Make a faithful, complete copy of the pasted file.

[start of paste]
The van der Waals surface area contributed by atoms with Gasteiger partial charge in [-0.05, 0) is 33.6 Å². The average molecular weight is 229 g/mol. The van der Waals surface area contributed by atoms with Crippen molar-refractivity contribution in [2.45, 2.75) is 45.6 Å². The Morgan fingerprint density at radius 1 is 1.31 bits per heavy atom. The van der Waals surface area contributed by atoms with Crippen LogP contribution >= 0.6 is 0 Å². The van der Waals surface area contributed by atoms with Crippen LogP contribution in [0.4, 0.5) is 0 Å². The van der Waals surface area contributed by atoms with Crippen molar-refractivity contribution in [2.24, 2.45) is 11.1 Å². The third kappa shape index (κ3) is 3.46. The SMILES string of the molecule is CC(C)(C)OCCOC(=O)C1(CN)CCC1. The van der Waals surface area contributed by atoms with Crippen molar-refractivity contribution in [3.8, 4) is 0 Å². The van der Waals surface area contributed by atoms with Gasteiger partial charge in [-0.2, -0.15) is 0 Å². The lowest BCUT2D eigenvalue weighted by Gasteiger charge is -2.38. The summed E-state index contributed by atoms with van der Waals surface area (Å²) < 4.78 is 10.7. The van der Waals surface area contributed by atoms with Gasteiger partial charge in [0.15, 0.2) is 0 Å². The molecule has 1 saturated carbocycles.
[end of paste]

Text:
The van der Waals surface area contributed by atoms with Gasteiger partial charge in [-0.05, 0) is 33.6 Å². The average molecular weight is 229 g/mol. The van der Waals surface area contributed by atoms with Crippen molar-refractivity contribution in [2.45, 2.75) is 45.6 Å². The Morgan fingerprint density at radius 1 is 1.31 bits per heavy atom. The van der Waals surface area contributed by atoms with Crippen LogP contribution >= 0.6 is 0 Å². The van der Waals surface area contributed by atoms with Crippen LogP contribution in [0.4, 0.5) is 0 Å². The van der Waals surface area contributed by atoms with Crippen molar-refractivity contribution in [2.24, 2.45) is 11.1 Å². The third kappa shape index (κ3) is 3.46. The SMILES string of the molecule is CC(C)(C)OCCOC(=O)C1(CN)CCC1. The van der Waals surface area contributed by atoms with Crippen molar-refractivity contribution in [3.8, 4) is 0 Å². The van der Waals surface area contributed by atoms with Gasteiger partial charge in [-0.2, -0.15) is 0 Å². The lowest BCUT2D eigenvalue weighted by Gasteiger charge is -2.38. The summed E-state index contributed by atoms with van der Waals surface area (Å²) < 4.78 is 10.7. The van der Waals surface area contributed by atoms with Gasteiger partial charge in [0.15, 0.2) is 0 Å². The molecule has 1 saturated carbocycles.